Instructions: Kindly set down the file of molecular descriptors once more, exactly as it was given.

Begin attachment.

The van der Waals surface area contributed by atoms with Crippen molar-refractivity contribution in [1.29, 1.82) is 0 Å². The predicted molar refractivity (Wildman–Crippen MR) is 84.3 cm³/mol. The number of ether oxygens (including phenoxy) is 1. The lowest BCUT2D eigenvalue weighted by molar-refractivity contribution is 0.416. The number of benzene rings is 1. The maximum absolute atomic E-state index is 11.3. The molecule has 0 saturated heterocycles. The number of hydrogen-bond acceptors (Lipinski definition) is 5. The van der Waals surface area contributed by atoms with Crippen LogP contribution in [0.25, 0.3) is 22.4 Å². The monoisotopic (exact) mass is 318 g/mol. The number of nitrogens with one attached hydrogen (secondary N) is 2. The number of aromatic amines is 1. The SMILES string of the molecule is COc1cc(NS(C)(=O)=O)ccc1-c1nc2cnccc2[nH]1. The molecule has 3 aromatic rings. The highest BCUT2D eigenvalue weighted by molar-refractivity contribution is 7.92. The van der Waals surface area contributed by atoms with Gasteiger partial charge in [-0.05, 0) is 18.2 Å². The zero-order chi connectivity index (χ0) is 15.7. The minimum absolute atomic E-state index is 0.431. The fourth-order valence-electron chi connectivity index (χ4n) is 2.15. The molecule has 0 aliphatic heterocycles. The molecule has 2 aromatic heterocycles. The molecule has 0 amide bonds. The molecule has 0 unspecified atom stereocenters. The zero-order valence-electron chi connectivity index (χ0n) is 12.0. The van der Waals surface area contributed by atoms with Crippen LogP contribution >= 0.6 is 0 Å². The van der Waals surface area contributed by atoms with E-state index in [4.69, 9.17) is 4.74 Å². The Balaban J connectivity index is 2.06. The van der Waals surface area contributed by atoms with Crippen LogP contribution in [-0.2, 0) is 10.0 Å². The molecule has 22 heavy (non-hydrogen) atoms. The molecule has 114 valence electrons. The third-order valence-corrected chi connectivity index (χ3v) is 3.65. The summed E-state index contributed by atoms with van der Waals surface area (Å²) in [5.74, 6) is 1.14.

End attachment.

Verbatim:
The van der Waals surface area contributed by atoms with Crippen molar-refractivity contribution in [1.29, 1.82) is 0 Å². The predicted molar refractivity (Wildman–Crippen MR) is 84.3 cm³/mol. The number of ether oxygens (including phenoxy) is 1. The lowest BCUT2D eigenvalue weighted by molar-refractivity contribution is 0.416. The number of benzene rings is 1. The maximum absolute atomic E-state index is 11.3. The molecule has 0 saturated heterocycles. The number of hydrogen-bond acceptors (Lipinski definition) is 5. The van der Waals surface area contributed by atoms with Crippen LogP contribution in [0.25, 0.3) is 22.4 Å². The monoisotopic (exact) mass is 318 g/mol. The number of nitrogens with one attached hydrogen (secondary N) is 2. The number of aromatic amines is 1. The SMILES string of the molecule is COc1cc(NS(C)(=O)=O)ccc1-c1nc2cnccc2[nH]1. The molecule has 3 aromatic rings. The highest BCUT2D eigenvalue weighted by molar-refractivity contribution is 7.92. The van der Waals surface area contributed by atoms with Gasteiger partial charge in [-0.05, 0) is 18.2 Å². The zero-order chi connectivity index (χ0) is 15.7. The minimum absolute atomic E-state index is 0.431. The fourth-order valence-electron chi connectivity index (χ4n) is 2.15. The molecule has 0 aliphatic heterocycles. The molecule has 2 aromatic heterocycles. The molecule has 0 amide bonds. The molecule has 0 unspecified atom stereocenters. The zero-order valence-electron chi connectivity index (χ0n) is 12.0. The van der Waals surface area contributed by atoms with Crippen LogP contribution >= 0.6 is 0 Å². The van der Waals surface area contributed by atoms with E-state index in [4.69, 9.17) is 4.74 Å². The Balaban J connectivity index is 2.06. The van der Waals surface area contributed by atoms with Crippen LogP contribution in [-0.2, 0) is 10.0 Å². The molecule has 22 heavy (non-hydrogen) atoms. The molecule has 114 valence electrons. The third-order valence-corrected chi connectivity index (χ3v) is 3.65. The summed E-state index contributed by atoms with van der Waals surface area (Å²) in [5.74, 6) is 1.14.